Book Image

Moodle for Mobile Learning

By : Mark Aberdour
Book Image

Moodle for Mobile Learning

By: Mark Aberdour

Overview of this book

Mobile devices have become ubiquitous and offer many new possibilities for learning. Moodle, when combined with a mobile device, opens up a new world of possibilities to teachers, instructors, and training professionals to develop their courses. The learning experience can be hugely improved by playing to the strengths of mobile devices, and Moodle for Mobile Learning helps you do just that."Moodle for Mobile Learning" is a practical, hands-on guide that provides you with ideas and step-by-step exercises that will help you leverage the features of mobile devices in your Moodle course designs. It also aims at providing you with hands-on knowledge in creating mlearning courses so that you can create your own effective mobile learning interactions.Looking at the underlying theory of mobile learning, "Moodle for Mobile Learning" aims to enable you to apply this to course design using Moodle. Organized into key sectors including schools, further and higher education, and workplace learning, this book will take you through a number of clear, practical recipes that will help you to take advantage of mobile technology in your Moodle course design.You will learn how to develop your mobile learning strategy and whether to use a mobile friendly Moodle theme or a Moodle mobile app to deliver your strategy. There are certain types of learning activities that are perfectly suited to mobile delivery. We look at delivering podcasts, engaging with social media, setting up photo, video and audio assignments, setting up eBook and App libraries, uploading audio assignment feedback, submitting reflective logs, using chat and messaging tools, using web conferencing and much more.Mobile devices already form the backbone of your learners' daily lives. If you want to use Moodle to bring those devices into the learning process, then this is the book for you.
Table of Contents (17 chapters)
Moodle for Mobile Learning
About the Author
About the Reviewers

Your mobile learning strategy

Finding a starting point for your mobile learning design is easier said than done. It is often useful when designing any type of online interaction to think through a few typical user types and build up a picture of who they are and what they want to use the system for. This helps you to visualize who you are designing for. In addition to this, in order to understand how best to utilize mobile devices for learning, you also need to understand how people actually use their mobile devices. For example, learners are highly unlikely to sit at a smartphone and complete a 60 minutes e-learning course or type out an essay. But they are very likely to read an article, do some last minute test preparation or communicate with other learners.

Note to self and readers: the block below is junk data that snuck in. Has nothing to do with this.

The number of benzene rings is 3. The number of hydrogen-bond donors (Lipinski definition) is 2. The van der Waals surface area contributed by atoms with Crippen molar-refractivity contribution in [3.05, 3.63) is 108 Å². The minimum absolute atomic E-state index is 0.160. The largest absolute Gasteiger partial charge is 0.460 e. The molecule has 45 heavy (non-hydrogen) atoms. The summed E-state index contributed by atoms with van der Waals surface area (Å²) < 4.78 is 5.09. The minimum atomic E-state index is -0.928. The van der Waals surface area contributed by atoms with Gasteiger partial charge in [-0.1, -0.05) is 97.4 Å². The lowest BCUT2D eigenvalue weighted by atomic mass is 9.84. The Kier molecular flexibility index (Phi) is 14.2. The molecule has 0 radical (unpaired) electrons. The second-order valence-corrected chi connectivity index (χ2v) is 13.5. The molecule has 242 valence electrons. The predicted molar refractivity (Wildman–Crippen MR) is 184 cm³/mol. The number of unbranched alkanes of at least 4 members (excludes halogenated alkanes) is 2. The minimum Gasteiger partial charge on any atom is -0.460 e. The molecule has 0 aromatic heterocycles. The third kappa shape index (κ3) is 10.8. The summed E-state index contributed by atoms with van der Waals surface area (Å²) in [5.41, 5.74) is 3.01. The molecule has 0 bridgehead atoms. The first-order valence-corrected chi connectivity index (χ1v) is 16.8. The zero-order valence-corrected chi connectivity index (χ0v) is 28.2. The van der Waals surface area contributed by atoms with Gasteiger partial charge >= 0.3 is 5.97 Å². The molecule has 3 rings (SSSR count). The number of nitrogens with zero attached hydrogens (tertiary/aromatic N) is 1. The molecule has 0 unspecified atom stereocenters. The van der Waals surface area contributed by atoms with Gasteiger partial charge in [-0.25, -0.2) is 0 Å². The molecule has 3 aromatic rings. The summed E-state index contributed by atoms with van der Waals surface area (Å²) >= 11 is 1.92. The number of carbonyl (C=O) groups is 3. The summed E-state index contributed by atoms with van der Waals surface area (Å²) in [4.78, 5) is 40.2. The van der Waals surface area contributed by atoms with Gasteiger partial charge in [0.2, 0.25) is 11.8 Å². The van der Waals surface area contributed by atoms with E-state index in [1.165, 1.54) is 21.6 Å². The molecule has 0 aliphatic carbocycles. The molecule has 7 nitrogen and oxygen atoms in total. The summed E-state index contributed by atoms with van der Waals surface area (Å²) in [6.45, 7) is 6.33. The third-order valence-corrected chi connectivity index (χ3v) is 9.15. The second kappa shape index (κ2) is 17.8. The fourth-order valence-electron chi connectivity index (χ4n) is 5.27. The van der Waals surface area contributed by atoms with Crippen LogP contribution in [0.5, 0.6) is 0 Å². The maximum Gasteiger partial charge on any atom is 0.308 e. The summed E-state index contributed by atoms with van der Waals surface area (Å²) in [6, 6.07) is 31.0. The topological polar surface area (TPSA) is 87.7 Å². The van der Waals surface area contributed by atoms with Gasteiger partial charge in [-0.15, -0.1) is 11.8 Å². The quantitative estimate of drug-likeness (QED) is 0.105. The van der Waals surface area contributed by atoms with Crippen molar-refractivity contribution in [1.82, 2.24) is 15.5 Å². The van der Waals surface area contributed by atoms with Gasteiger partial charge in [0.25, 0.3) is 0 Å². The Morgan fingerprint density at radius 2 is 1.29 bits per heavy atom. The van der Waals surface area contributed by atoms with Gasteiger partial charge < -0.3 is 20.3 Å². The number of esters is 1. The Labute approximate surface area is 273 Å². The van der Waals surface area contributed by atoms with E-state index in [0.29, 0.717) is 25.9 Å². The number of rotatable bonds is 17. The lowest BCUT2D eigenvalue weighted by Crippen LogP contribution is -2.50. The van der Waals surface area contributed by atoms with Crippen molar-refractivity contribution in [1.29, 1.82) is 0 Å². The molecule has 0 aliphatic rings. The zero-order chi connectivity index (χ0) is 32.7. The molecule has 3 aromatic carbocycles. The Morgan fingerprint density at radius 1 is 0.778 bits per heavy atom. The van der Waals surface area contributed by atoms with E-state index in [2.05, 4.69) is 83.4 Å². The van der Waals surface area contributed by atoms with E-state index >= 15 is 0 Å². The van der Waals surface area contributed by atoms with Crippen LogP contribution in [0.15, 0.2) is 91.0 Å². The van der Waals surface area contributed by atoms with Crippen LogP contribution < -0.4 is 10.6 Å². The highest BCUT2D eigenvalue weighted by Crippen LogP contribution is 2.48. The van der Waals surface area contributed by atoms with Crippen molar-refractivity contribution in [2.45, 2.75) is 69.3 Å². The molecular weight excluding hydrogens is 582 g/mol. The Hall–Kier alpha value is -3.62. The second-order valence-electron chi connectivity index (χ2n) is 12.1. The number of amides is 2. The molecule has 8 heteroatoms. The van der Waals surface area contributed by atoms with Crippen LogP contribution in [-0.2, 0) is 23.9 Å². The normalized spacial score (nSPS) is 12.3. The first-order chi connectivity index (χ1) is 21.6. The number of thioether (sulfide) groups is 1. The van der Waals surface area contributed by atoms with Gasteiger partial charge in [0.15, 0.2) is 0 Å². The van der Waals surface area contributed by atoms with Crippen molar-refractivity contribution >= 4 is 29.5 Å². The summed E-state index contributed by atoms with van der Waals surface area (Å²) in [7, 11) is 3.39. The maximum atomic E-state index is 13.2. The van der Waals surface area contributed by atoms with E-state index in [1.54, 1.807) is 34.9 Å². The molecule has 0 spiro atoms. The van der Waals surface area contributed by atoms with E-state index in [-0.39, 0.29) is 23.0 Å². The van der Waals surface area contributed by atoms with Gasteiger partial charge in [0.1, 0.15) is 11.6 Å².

Who are your learners?

Understanding your users is an important part of designing online experiences. You should take time to understand the types of learners within your own organization and what their mobile usage looks like, as a first step in delivering mobile learning on Moodle. With this in mind, let's look at a handful of typical mobile learners from around the world who could reasonably be expected to be using an educational or workplace learning platform such as Moodle:

  • Maria is an office manager in Madrid, Spain. She doesn't leave home without her smartphone and uses it wherever she is, whether for e-mail, web searching and browsing, reading the news, or social networking. She lives in a country where smartphone penetration has reached almost half of the population, of whom two-third access the internet every day on their mobile. The company she works for has a small learning platform for delivery of work-based learning activities and performance support resources.

  • Fourteen year old Jennifer attends school in Rio de Janeiro, Brazil. Like many of her peers, she carries a smartphone with her and it's a key part of her life. The Brazilian population is one of the most connected in the developing world with nearly half of the population using the Internet, and its mobile phone subscriptions accounting for one-third of the entire subscriptions across Latin America and the Caribbean. Her elementary school uses a learning platform for the delivery of course resources, formative assessments, and submission of student assignments.

  • Nineteen year old Mike works as an apprentice at a large car maker in Sunderland, UK. He spends about one-third of his time in formal education, and his remaining days each week are spent on the production line, getting a thorough grounding in every element of the car manufacturing process. He owns a smartphone and uses it heavily, in a country where nearly half of the population accesses the Internet at least monthly on their smartphone. His employer has a learning platform for delivery of work-based learning and his college also has their own platform where he keeps a training diary and uploads evidence of skills acquisition for later submission and marking.